There was a sense of media history in DC Saturday evening when former and current CNN hands gathered to celebrate the network’s 30th anniversary. The center of attention, as he had been three decades ago when he bankrolled the risky venture, was Ted Turner, 71 years old now, a bit subdued but still pleased with what he had done. “I’m very proud,” he said.
Chatting with him, I noted the three hundred guests milling around the National Press Club ballroom and said, “We’re all here because of you.” He shook his head. “Nah. You guys did it.”
Former CNNer Bernie Shaw, one of the network’s first anchors, acted as MC. Guests were so excited to reunite and talk that he had to ask them to be quiet so we could hear the speakers. When Ted Turner got up to speak, someone shouted: “You were cable before cable was cool!” — a reference to an early CNN billboard ad that showed Ted as a cable pioneer.
Judy Woodruff, a PBS NewsHour anchor, was one of the CNN alumni on hand. Wolf Blitzer, still with CNN, also was in the crowd. There were others, names not known to the public, who had been behind-the-scenes producers and camera operators and video editors, many of them having started at the new network when they were barely out of college. All of them helped this improbable upstart network (ridiculed by established media as “Chicken Noodle News”) get off the ground.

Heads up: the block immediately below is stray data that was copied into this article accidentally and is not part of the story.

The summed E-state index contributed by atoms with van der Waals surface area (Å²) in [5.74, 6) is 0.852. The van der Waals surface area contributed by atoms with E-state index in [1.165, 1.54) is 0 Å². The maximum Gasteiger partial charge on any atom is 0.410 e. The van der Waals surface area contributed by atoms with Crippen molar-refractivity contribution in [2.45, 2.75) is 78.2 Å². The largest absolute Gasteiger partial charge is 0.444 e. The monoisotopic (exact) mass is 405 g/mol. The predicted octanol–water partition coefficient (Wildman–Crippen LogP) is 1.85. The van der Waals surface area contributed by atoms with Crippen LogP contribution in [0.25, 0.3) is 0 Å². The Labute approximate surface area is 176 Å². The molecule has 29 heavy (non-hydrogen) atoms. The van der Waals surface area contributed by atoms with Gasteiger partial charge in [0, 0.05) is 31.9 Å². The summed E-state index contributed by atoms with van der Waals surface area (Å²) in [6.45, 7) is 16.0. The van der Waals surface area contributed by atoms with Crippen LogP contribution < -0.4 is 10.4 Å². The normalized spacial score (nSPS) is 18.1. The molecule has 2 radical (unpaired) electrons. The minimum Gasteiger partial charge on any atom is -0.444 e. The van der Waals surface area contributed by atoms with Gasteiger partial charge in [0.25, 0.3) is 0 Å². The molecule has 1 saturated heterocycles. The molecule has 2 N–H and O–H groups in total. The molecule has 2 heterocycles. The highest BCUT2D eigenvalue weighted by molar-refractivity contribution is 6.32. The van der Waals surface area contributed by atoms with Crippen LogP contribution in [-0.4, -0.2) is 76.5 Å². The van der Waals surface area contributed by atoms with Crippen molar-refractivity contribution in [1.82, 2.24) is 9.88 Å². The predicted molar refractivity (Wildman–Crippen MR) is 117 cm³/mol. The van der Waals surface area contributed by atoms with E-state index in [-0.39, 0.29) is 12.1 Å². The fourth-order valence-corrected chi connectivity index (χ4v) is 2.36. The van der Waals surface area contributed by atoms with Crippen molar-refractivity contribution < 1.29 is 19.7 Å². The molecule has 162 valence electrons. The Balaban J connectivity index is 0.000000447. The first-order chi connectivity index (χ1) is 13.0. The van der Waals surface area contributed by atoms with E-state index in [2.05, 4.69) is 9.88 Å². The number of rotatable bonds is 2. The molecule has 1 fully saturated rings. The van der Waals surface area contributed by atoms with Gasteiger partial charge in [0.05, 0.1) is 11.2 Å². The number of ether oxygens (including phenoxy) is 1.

A blooper reel was shown, and it was a reminder how amateurish and slipshod the first programs were, marred by the wrong audio and camera shots that mysteriously drifted away from the anchors to show walls and doors in the background. A howl of laughter went up from the crowd when one camera mix-up on the blooper reel showed Larry King zipping up his fly. It was all part of the riskiness of live TV.
Other news organizations have reunions, but it’s doubtful any could match this one in emotion. Everyone there remembered how unlikely a proposition CNN had been when it first went on the air on June 1, 1980. It had not been until the 1991 Gulf War that CNN gained a large audience and was taken seriously by the other networks, so much so that imitators arrived in the form of Fox and MSNBC. Now twenty-four-hour television news is a fact of life, with both its harmful side and benefits, its sensationalism and mindless punditry on the one hand, and, on the other, its ability to bring distant events home to viewers around the world live as they happen. Like it or not, CNN has changed people’s lives, and Saturday’s event reunited some of the pioneers who helped bring about that change.
(Photo by Tony Umrani.)